The next garden is called Muromachi Garden. This garden is again dominated by a pond, divided in half by a stone bridge. At the edge stands a tea house (where you can have matcha). There is again a lot of interesting rock work. Plantings include azaleas and small pine trees. At the back of the pond you will see a stone torii gate.

Rocks on a lawn, Jonangu Kyoto
[Momoyama Garden]

The fourth garden (connected with the third) is the Momoyama Garden. This time we find a wide lawn with a rock garden and trees and neatly clipped hedges at the back. This a garden that feels very modern in spirit. It is a sort of re-interpretation of real Momoyama rock gardens. The lawn is a European influence and replaces the raked sand. There is a good balance between all elements. This is perhaps the most interesting garden at Jonangu.

Finally, the fifth garden is called Jonan Rikyu Garden. This one is smaller than the previous ones. It consist of areas of monkey grass and white gravel, a nice contrast. In the green grass stands various rocks. It is an abstract garden, but also symbolizes the arrangement of the various palaces in green gardens at the banks of a large lake (the sand).

Palaces on a lake, Jonangu Kyoto
[Jonan Rikyu Garden]

A 15-min walk south-west of Takeda Station on the subway and Kintetsu lines. Walk south along the line and turn west at a sake shop where you also see the pagoda of the Konoe Tomb. Turn south to the large road with traffic lights and follow this road in a western direction. Pass under the ramp of the expressway. After seeing the area with love hotels on your right, you will find the white walls of Jonangu on your left. Go around to find the entrance. Gardens open 9:00-16:30 (last entry 16:00). 500 yen. Shrine grounds free. 

May 5, 2013

A Prayer for Safe Sea Travel - Sumiyoshi Taisha Shrine (Osaka, Shrines)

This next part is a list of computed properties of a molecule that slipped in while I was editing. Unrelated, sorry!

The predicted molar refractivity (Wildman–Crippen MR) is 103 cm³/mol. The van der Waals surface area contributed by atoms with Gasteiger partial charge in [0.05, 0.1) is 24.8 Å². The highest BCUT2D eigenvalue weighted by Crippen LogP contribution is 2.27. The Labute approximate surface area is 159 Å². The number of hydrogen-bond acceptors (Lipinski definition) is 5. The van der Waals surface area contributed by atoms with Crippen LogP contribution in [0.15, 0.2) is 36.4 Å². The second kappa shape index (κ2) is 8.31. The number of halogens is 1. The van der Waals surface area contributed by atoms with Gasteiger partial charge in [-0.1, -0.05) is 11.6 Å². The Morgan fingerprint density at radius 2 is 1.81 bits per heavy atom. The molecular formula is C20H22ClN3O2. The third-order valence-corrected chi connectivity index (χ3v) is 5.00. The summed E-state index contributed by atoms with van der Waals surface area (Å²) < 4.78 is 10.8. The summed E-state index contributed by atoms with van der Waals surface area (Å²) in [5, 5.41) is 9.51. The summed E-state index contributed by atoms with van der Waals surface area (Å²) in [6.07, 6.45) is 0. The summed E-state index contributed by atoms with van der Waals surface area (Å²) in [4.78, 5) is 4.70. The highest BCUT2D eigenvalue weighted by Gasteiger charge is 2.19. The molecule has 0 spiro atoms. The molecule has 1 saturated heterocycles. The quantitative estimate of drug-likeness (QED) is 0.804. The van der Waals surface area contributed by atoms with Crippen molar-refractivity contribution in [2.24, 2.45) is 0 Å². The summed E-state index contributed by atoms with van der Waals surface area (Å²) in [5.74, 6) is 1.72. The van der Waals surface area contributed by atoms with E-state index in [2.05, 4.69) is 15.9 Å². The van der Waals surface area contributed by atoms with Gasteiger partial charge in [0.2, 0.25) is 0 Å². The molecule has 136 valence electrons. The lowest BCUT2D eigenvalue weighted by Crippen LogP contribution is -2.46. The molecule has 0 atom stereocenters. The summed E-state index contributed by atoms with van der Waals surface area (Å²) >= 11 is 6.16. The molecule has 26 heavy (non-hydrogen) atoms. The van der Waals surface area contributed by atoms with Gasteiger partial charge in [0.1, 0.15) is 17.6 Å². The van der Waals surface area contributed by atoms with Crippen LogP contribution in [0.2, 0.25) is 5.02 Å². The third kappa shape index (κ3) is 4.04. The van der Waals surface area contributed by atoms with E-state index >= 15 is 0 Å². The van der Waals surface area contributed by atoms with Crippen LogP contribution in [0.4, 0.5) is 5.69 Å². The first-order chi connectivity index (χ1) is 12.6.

The Sumiyoshi Shrine in Osaka is one of the great unknowns among foreign tourists, who flock to the ferroconcrete castle and neglect this beautiful shrine with its "national treasure" class structures. The only excuse is that it stands a bit eccentric, in a southern corner of the city. Originally, it stood at the coast but due to land reclaiming projects in recent times, the sea is now a few kilometers removed and can not be seen because of intervening apartment blocks (incongruously, an old lighthouse still stands beside one of the flats, just south of Suminoe Park).

Sumiyoshi Shrine, Osaka

The earliest historical reference to the shrine dates from 686, when emperor Temmu visited to make an offering. It is possible the shrine dates back a few centuries earlier, when contacts with Korea grew and ships bound for the continent set out from the port of Suminoe (a name that can also be read as Sumiyoshi). The shrine served to pray for safe sea travel.

Sumiyoshi Shrine, Osaka 

Sumiyoshi became the most important shrine in the Osaka area and also received support from the court. Its powerful supporters donated many treasures to the shrine, but the real treasure are the buildings themselves. The NT Main Hall (1810) is in fact a series of four halls. Three are dedicated to the three Sumiyoshi deities, who appeared when the Creator God Izanagi washed the impurities from the Underworld away; the fourth is given to the mythical empress Jingu, who led a campaign against Korea. At that time the Sumiyoshi deities guided her ships to the continent and gave her the necessary protection.

Sumiyoshi Shrine, Osaka 

The three Sumiyoshi-deity shrines stand in a neat row, one behind the other as a convoy of ships, while the building for the deified Empress stands to the side of the first shrine structure - as if it was added as an afterthought. All the four sanctuaries have the same building plan. Inside are two rooms, the second closed off as it houses the deity. The red pillars and white plank walls provide a nice contrast, also with the many trees in the shrine grounds.